“Allegiance,” the final structure of sympathy (Smith, 2000), pertains to the “moral and ideological evaluation of characters by the spectator.” In response to this, I would argue that Stark is a rich and layered character that offers audiences a myriad of opportunity for moral evaluation, both introspectively for audiences and within the character himself. “Stark’s anxiety manifests itself as a need to be in complete control” (Thomas, 2019). Here I suggest that over the eleven-year span of Iron Man’s character journey on screen, audiences have been able to identify with him through his experiences of anxiety, PTSD, and survivor’s guilt. Smith explains that, “Fictions prompt us to enrich our “quasi-experience”, that is, our efforts to grasp, through mental hypotheses, situations, persons, and values which are alien to us” (2000). Moreover, the narrative structure of the text is “the force that generates recognition, alignment, and allegiance — the basic components of the structure of sympathy” (ibid). With this in mind, I would posit that not only does the character of Tony Stark (and equally the MCU franchise as a whole) take the nuances of identity and trauma and blow them into large-scale galactic proportions to the excitement of audiences, but also offers the emotional narrative pillars of a decade long story arc. Looking back at the four keywords I mentioned previously, “I am Iron Man,” there are three moments across the MCU where Stark uses them — his journey is effectively anchored by these declarations (Dryden 2019). The first of which, in Iron Man, is an affirmation of his identity in the face of uncertainty; the second, in Iron Man 3 (2013, dir. Shane Black) is in voice over, a private acceptance of himself on the cusp of change shared only with the viewer; and the last, in Avengers: Endgame (2019, dir. Anthony and Joe Russo), a defiant declaration as he faces his death.
Narratively, it can no doubt be argued that to maximise the emotional reward of each of these moments one must follow the journey across all of the films. Henry Jenkins suggested that “More and more, storytelling has become the art of world-building, as artists create compelling environments that cannot be fully explored or exhausted within a single work” (2008: 116). This is certainly accurate when concerning the MCU, and for audience members, that existing relationship with the characters is a key factor in the resulting insurmountable feeling during Tony’s final words. Jenkins’ continued that, “The world is bigger than the film, bigger than even the franchise — since fan speculations and elaborations also expand the world in a variety of directions” (ibid). I would further argue that this fan involvement informs audience response. To develop and explore the world of a film outside of the cinema with fellow cinemagoers can only deepen attachment to characters and stories, meaning that the emotional response is stronger in each subsequent instalment, and thus the film experience heightened.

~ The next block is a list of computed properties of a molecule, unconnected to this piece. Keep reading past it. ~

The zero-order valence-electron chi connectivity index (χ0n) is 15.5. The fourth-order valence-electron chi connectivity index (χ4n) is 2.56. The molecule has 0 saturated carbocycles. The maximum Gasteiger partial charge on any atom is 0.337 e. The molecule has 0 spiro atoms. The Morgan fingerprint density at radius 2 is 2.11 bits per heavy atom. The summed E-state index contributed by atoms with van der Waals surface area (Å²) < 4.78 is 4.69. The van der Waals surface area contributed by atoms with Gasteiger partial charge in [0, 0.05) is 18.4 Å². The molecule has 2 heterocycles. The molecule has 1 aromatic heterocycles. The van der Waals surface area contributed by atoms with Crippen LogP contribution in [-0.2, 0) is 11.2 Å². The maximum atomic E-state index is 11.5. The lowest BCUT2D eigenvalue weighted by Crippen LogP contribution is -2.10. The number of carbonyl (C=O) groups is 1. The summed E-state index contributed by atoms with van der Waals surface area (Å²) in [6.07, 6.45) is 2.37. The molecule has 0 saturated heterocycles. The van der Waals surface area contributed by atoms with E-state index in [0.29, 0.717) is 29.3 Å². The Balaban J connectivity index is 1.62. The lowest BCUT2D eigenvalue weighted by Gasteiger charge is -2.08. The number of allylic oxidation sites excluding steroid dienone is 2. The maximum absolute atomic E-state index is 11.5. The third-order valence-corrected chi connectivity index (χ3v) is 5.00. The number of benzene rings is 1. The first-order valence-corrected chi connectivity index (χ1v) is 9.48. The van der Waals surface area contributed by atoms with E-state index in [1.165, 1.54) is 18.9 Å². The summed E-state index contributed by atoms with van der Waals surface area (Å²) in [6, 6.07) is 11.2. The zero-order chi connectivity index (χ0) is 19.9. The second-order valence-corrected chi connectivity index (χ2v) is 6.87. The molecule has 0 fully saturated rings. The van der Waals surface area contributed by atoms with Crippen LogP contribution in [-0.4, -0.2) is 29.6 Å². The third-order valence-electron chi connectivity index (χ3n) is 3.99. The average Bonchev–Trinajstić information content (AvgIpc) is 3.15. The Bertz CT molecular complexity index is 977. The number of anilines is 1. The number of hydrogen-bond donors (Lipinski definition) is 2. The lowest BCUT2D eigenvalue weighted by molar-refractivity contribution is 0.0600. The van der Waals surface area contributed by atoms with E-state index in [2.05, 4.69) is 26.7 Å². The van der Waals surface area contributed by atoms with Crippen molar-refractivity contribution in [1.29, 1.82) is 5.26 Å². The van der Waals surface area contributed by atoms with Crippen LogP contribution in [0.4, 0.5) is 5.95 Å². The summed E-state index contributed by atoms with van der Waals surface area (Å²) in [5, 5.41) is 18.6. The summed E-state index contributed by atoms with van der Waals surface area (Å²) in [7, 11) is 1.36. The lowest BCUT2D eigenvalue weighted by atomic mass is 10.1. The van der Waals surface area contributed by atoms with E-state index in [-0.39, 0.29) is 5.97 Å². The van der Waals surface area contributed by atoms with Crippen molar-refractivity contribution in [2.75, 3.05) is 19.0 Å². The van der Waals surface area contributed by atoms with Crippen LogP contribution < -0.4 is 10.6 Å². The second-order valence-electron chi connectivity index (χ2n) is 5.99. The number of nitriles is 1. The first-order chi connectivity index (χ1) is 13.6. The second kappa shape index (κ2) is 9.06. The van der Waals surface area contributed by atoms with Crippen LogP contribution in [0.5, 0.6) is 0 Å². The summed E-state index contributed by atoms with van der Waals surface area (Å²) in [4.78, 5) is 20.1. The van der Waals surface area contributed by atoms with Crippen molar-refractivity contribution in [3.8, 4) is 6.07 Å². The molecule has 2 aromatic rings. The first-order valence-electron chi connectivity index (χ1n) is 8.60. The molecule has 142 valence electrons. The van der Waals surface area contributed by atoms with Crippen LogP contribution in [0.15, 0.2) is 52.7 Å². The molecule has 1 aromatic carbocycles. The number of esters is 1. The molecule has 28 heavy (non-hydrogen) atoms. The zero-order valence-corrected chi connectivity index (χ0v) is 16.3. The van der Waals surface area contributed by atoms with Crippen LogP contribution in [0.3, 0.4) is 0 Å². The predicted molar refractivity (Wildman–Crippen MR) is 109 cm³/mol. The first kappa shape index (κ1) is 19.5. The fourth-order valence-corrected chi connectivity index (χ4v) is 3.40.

Narrative, Oppositions, and the Politics of Heroism
In the post-9/11 climate, in which superhero films became more popular than ever, it was important that the hero persona was embodied in such a way that they are seen to be “all-American” idealised and perfect people who save the day and never fail. However, the MCU chooses to challenge this, and thus offers an intelligent film experience to audiences. Johannes Schlegel and Frank Habermann propose that “Due to the fact that superheroes have been perpetually subject to revisionism, they become symptomatic signifiers of contemporary consciousness and thus can serve as embodiments of specific needs in a given time” (2011: 33–4). There have been countless critical analyses written detailing how the superhero genre was a reaction to 9/11, giving audiences a hope to latch on to in an increasingly fearful social climate. Terence McSweeney accurately states that the films of this time, “reimagine a crisis-filled era through the comforting and nostalgic prism of a largely reactionary genre” (2018: 19). However, since the MCU began in 2008, they have begun to break this mould. Spanning over 23 films, the genre appears to no longer serve this narrative, instead telling stories that explore other worlds and seamlessly adopt traits of various genres to offer layered narratives that challenge audiences. Just as society grows and changes, so must its heroes, “The level of complexity of the hero’s character, his moral viewpoint, is altered as society alters” states Jeffrey S. Land and Patrick Trimble, “But as the society becomes better educated and more aware of those ambiguities, the mythic character must reflect the awareness of those ambiguities in some way” (1988: 169). Around the halfway point of the decade spanning MCU continuity, in Captain America: Civil War (2016, dir. Anthony and Joe Russo), this begins to ring true.